IMO it has a huge effect on readability.
Tiuskea Rakki said…
I would take some issue with calling asynchronous callback programming style "continuation-passing-style"... I guess you could say that the callback is the function that receives the result of the computation and is in that sense a sort of continuation, but CPS really means that all calls are tail calls, and there are no "returns", only passing of values forward to a runtime-selected continuation...
jjinux said…
Great comments guys. Thanks!
Brantley Harris said…
Once you get over the "magic" in Eventlet, it's absolutely marvelous to work with. One might not like "multiple stacks", but being able to code something linearly, without a network of callbacks, while getting all of the advantages and none of the disadvantages of threads is simply divine and everything that concurrent Python programming should be.

The only reason it hasn't taken off is because people can't get their damned heads out of the box that has define concurrent programming in Python for so long. Eventlet explodes that box into a thousand pieces.

And the Javascript callback routines are all fine and dandy, but they can become a real tangle after a certain amount of complexity.
jjinux said…
> Once you get over the "magic" in Eventlet, it's absolutely marvelous to work with. One might not like "multiple stacks", but being able to code something linearly, without a network of callbacks, while getting all of the advantages and none of the disadvantages of threads is simply divine and everything that concurrent Python programming should be.

Yeah, you're preaching to the choir ;) Eventlet is how we did things at IronPort for many years. In fact, there's a common lineage of programmers ;)
Anonymous said…
NodeJS appears a little hype driven by tons of web-based/client javascript developers who feel now they can just jump into being server-side engineers IMHO

Remember from Comp Sci 101, raw performance is not everything when developing Professional Software. Also, just because a language is popular doesn't mean it's suited to be a hammer for every nail (McDonald's is popular too).

Take a look at some of the NodeJS code or plethera of modules. Looks like pasta of callbacks, closures, nested complication.

Seems Eventlet's only complaint from Ryan is it's "magic"? But NodeJS "magic" is Ryans/V8's really, so it's just swapping magicians.

NodeJS seems to be really only something to appeal to people who love Javascript, when other solutions (in different languages) are far superior.
jjinux said…
Pretty decent comment. Thanks.

Popular posts from this blog

Ubuntu 20.04 on a 2015 15" MacBook Pro

I decided to give Ubuntu 20.04 a try on my 2015 15" MacBook Pro. I didn't actually install it; I just live booted from a USB thumb drive which was enough to try out everything I wanted. In summary, it's not perfect, and issues with my camera would prevent me from switching, but given the right hardware, I think it's a really viable option. The first thing I wanted to try was what would happen if I plugged in a non-HiDPI screen given that my laptop has a HiDPI screen. Without sub-pixel scaling, whatever scale rate I picked for one screen would apply to the other. However, once I turned on sub-pixel scaling, I was able to pick different scale rates for the internal and external displays. That looked ok. I tried plugging in and unplugging multiple times, and it didn't crash. I doubt it'd work with my Thunderbolt display at work, but it worked fine for my HDMI displays at home. I even plugged it into my TV, and it stuck to the 100% scaling I picked for the othe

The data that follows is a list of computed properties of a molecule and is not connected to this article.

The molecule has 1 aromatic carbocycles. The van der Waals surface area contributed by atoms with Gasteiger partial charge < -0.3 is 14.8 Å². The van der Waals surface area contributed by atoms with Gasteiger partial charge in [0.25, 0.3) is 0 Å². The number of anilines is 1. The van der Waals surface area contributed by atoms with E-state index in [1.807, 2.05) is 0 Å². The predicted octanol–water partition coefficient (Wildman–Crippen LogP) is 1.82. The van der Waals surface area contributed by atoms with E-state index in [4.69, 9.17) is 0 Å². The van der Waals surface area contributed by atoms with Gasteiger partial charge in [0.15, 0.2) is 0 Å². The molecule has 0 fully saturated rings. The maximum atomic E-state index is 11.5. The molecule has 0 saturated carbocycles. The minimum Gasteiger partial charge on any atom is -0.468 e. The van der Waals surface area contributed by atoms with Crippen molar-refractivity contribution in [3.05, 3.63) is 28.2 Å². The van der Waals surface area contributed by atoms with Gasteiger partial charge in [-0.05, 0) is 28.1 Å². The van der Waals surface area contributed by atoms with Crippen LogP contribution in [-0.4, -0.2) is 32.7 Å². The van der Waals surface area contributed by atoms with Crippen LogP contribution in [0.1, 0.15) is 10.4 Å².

ERNOS: Erlang Networked Operating System

I've been reading Dreaming in Code lately, and I really like it. If you're not a dreamer, you may safely skip the rest of this post ;) In Chapter 10, "Engineers and Artists", Alan Kay, John Backus, and Jaron Lanier really got me thinking. I've also been thinking a lot about Minix 3 , Erlang , and the original Lisp machine . The ideas are beginning to synthesize into something cohesive--more than just the sum of their parts. Now, I'm sure that many of these ideas have already been envisioned within , LLVM , Microsoft's Singularity project, or in some other place that I haven't managed to discover or fully read, but I'm going to blog them anyway. Rather than wax philosophical, let me just dump out some ideas: Start with Minix 3. It's a new microkernel, and it's meant for real use, unlike the original Minix. "This new OS is extremely small, with the part that runs in kernel mode under 4000 lines of executable code.&quo

Haskell or Erlang?

I've coded in both Erlang and Haskell. Erlang is practical, efficient, and useful. It's got a wonderful niche in the distributed world, and it has some real success stories such as CouchDB and Haskell is elegant and beautiful. It's been successful in various programming language competitions. I have some experience in both, but I'm thinking it's time to really commit to learning one of them on a professional level. They both have good books out now, and it's probably time I read one of those books cover to cover. My question is which? Back in 2000, Perl had established a real niche for systems administration, CGI, and text processing. The syntax wasn't exactly beautiful (unless you're into that sort of thing), but it was popular and mature. Python hadn't really become popular, nor did it really have a strong niche (at least as far as I could see). I went with Python because of its elegance, but since then, I've coded both p